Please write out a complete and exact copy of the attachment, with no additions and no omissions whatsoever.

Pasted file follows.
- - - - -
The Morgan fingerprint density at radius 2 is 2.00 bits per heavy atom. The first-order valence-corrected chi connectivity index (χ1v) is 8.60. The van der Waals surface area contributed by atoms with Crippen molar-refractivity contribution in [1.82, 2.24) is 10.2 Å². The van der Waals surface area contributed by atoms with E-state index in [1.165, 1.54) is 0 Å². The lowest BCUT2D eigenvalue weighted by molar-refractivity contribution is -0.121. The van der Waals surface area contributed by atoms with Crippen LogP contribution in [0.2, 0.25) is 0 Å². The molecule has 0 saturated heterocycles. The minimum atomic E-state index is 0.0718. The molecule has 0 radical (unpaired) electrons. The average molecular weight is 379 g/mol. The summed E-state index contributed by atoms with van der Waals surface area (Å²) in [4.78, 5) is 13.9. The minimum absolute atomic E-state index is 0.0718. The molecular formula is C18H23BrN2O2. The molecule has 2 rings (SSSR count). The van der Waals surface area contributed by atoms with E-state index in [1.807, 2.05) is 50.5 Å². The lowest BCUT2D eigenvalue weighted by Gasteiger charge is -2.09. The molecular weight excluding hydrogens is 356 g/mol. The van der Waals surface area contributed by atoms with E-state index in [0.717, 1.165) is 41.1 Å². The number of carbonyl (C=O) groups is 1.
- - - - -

The Morgan fingerprint density at radius 2 is 2.00 bits per heavy atom. The first-order valence-corrected chi connectivity index (χ1v) is 8.60. The van der Waals surface area contributed by atoms with Crippen molar-refractivity contribution in [1.82, 2.24) is 10.2 Å². The van der Waals surface area contributed by atoms with E-state index in [1.165, 1.54) is 0 Å². The lowest BCUT2D eigenvalue weighted by molar-refractivity contribution is -0.121. The van der Waals surface area contributed by atoms with Crippen LogP contribution in [0.2, 0.25) is 0 Å². The molecule has 0 saturated heterocycles. The minimum atomic E-state index is 0.0718. The molecule has 0 radical (unpaired) electrons. The average molecular weight is 379 g/mol. The summed E-state index contributed by atoms with van der Waals surface area (Å²) in [4.78, 5) is 13.9. The minimum absolute atomic E-state index is 0.0718. The molecular formula is C18H23BrN2O2. The molecule has 2 rings (SSSR count). The van der Waals surface area contributed by atoms with E-state index in [1.807, 2.05) is 50.5 Å². The lowest BCUT2D eigenvalue weighted by Gasteiger charge is -2.09. The molecular weight excluding hydrogens is 356 g/mol. The van der Waals surface area contributed by atoms with E-state index in [0.717, 1.165) is 41.1 Å². The number of carbonyl (C=O) groups is 1.